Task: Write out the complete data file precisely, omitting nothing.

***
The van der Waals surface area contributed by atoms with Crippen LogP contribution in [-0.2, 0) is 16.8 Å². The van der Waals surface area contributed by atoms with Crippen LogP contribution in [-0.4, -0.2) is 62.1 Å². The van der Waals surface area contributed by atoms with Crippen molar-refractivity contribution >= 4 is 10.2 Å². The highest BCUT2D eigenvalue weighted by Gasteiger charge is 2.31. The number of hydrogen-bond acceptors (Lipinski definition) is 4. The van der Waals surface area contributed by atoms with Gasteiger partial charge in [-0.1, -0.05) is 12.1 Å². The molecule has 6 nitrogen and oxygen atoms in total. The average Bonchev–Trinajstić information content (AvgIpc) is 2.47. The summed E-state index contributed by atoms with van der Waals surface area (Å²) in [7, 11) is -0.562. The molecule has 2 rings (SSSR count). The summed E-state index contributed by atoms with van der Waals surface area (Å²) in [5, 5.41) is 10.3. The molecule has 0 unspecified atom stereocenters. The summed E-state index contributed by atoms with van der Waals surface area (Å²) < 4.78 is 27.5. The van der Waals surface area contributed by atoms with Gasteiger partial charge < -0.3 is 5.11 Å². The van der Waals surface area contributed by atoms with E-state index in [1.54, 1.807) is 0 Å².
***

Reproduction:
The van der Waals surface area contributed by atoms with Crippen LogP contribution in [-0.2, 0) is 16.8 Å². The van der Waals surface area contributed by atoms with Crippen LogP contribution in [-0.4, -0.2) is 62.1 Å². The van der Waals surface area contributed by atoms with Crippen molar-refractivity contribution >= 4 is 10.2 Å². The highest BCUT2D eigenvalue weighted by Gasteiger charge is 2.31. The number of hydrogen-bond acceptors (Lipinski definition) is 4. The van der Waals surface area contributed by atoms with Gasteiger partial charge in [-0.1, -0.05) is 12.1 Å². The molecule has 6 nitrogen and oxygen atoms in total. The average Bonchev–Trinajstić information content (AvgIpc) is 2.47. The summed E-state index contributed by atoms with van der Waals surface area (Å²) in [7, 11) is -0.562. The molecule has 2 rings (SSSR count). The summed E-state index contributed by atoms with van der Waals surface area (Å²) in [5, 5.41) is 10.3. The molecule has 0 unspecified atom stereocenters. The summed E-state index contributed by atoms with van der Waals surface area (Å²) < 4.78 is 27.5. The van der Waals surface area contributed by atoms with Gasteiger partial charge < -0.3 is 5.11 Å². The van der Waals surface area contributed by atoms with E-state index in [1.54, 1.807) is 0 Å².